THE DEVELOPMENT OF ATTITUDE TOWARDS SCIENCE (BIOLOGY): VIEWS FROM RESEARCH 

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CHAPTER TWO THEORIES ON ATTITUDE DEVELOPMENT: VIEWS FROM RESEARCH

INTRODUCTION

The main aim of this study is to determine the attitudes of secondary school learners towards involvement in curriculum development as well as towards specific biology content and the implications thereof for curriculum development. In chapter one, the problem of the study was analysed and stated. The concepts « Adolescent » and « Curriculum » were defined and extensively discussed. This was followed by the demarcation of the field of the study and the division of chapters. In this chapter, the literature on the development of learners’ attitudes towards certain variables related to biology in secondary schools will be reviewed. The variables that may influence these attitudes and their implications for curriculum development are examined. A review of the literature will be based on publications published from 1980 onwards. However, under considered and unavoidable circumstances a reference to earlier sources will be cited.
Finally, some implications of attitudes towards science (biology) for curriculum development will be stated.

THE CONCEPT « ATTITUDE »

Notwithstanding the definitions of attitude presented in the first chapter, it is important that the concept be further analysed to delineate the meaning intended for this study.
• Gardner (1975: 1) has identified two categories of an attitude. These are the « scientific attitude » and « attitude towards science ». The former category of attitude is related more closely to a person’s state of mind. It is better described as a style of thinking and is therefore, cognitive. This cognitive thinking style is characterised by such words as open-mindedness, honesty, suspended judgement, critical thinking, et cetera. Whereas, « attitude towards science » is characterised by the existence of an attitude object, namely:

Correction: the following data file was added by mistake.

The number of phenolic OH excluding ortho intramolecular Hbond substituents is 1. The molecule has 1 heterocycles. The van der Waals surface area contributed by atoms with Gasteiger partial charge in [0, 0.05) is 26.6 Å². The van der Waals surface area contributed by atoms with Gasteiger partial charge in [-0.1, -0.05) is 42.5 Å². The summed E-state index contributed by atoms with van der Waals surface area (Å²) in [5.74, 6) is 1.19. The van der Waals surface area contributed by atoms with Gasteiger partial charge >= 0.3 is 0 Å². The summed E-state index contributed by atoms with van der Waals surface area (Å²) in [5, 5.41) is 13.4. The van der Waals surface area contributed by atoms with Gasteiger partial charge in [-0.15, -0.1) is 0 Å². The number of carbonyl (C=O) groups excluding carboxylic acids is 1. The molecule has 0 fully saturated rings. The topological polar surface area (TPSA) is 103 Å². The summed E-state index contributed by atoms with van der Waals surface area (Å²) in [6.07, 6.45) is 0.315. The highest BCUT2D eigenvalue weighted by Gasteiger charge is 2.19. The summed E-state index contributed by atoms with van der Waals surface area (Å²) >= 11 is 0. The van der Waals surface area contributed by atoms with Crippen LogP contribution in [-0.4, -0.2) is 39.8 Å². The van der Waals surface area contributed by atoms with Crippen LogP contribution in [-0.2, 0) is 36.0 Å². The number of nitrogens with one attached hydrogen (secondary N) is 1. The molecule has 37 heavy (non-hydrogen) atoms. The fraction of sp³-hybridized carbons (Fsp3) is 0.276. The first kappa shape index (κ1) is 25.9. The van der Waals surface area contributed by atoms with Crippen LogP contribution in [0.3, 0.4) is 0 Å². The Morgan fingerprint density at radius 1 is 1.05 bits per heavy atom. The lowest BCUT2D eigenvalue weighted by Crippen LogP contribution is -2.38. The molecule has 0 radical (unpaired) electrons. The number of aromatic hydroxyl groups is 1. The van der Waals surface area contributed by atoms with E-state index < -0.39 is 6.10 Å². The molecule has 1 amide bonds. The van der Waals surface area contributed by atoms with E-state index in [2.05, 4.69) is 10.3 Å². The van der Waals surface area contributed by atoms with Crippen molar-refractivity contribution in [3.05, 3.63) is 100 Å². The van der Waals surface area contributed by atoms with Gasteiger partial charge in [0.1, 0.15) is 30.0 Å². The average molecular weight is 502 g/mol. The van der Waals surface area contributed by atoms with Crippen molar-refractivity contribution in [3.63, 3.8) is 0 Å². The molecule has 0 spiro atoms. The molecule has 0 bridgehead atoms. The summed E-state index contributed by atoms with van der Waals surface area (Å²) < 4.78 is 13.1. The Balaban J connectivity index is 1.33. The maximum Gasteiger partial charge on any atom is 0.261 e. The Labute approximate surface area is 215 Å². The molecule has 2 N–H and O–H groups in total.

Science and scientists. Therefore, statements like « I hate science » and « I like science » express attitude towards science and they belong to this category.
« Attitude towards science » is both emotional and behavioural in nature and is the focus of this study.
• Koballa and Crawley (1985:223) have introduced the concepts « belief’ and « behaviour » in their analysis of the meaning of attitude. Beliefs are related to behaviour because both contribute to the formation of attitudes (p. 225). However, attitudes differ from beliefs in as far as the former engenders a predisposition to respond emotionally, which the latter may not. Attitude as belief refers to the acquired information that a person accepts as true, and it is therefore, cognitive in nature. This may have positive, negative or no evaluative implications for the study of science. For instance, that science is « too mathematical » or « messy », denotes a person’s belief system. This example has some negative implications that may lead people to conclude that they should not study science. On the other hand, attitude may influence behaviour and this is often characterised by a person’s inclinations to opt for science, buy scientific magazines, attend science fairs, etcetera. However, like beliefs, behaviour may have positive, negative or no evaluative implications for the study of science. Therefore, any effort to change attitude should also deal with belief and behavioural changes. This is because the principles involved in attitudinal change are the same as those involved in changing beliefs about science and science-related behaviours.
• Shrigley, Koballa and Simpson (1988) have related attitude to belief, value and opinion. To them beliefs and opinions are cognitively oriented although the latter are also employable in verbal expressions (p. 659). Values, on the other hand, are culturally bound. Although these concepts are thus related to attitudes, these researchers argue that they may only be used to support rather than supplant them. Thus, the analogies of attitudes with other variables by Koballa and Crawley (1985) as well as Shrigley, Koballa and Simpson (1988) may be summarised as follows: